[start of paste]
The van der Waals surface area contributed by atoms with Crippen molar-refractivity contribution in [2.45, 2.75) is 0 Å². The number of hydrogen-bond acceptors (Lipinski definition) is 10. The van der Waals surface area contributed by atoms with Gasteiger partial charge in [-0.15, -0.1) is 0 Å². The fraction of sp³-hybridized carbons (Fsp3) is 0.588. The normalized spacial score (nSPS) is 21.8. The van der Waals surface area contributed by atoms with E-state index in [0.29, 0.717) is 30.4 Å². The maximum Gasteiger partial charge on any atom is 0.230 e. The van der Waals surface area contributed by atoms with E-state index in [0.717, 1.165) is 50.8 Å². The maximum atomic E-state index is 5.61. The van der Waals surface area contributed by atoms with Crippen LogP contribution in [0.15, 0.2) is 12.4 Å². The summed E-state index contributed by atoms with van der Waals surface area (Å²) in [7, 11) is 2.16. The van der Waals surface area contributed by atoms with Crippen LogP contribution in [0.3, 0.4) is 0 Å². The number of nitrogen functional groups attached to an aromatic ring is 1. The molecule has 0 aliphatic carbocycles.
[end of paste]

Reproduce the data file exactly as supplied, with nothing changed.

The van der Waals surface area contributed by atoms with Crippen molar-refractivity contribution in [2.45, 2.75) is 0 Å². The number of hydrogen-bond acceptors (Lipinski definition) is 10. The van der Waals surface area contributed by atoms with Gasteiger partial charge in [-0.15, -0.1) is 0 Å². The fraction of sp³-hybridized carbons (Fsp3) is 0.588. The normalized spacial score (nSPS) is 21.8. The van der Waals surface area contributed by atoms with E-state index in [0.29, 0.717) is 30.4 Å². The maximum Gasteiger partial charge on any atom is 0.230 e. The van der Waals surface area contributed by atoms with E-state index in [0.717, 1.165) is 50.8 Å². The maximum atomic E-state index is 5.61. The van der Waals surface area contributed by atoms with Crippen LogP contribution in [0.15, 0.2) is 12.4 Å². The summed E-state index contributed by atoms with van der Waals surface area (Å²) in [7, 11) is 2.16. The van der Waals surface area contributed by atoms with Crippen LogP contribution in [0.3, 0.4) is 0 Å². The number of nitrogen functional groups attached to an aromatic ring is 1. The molecule has 0 aliphatic carbocycles.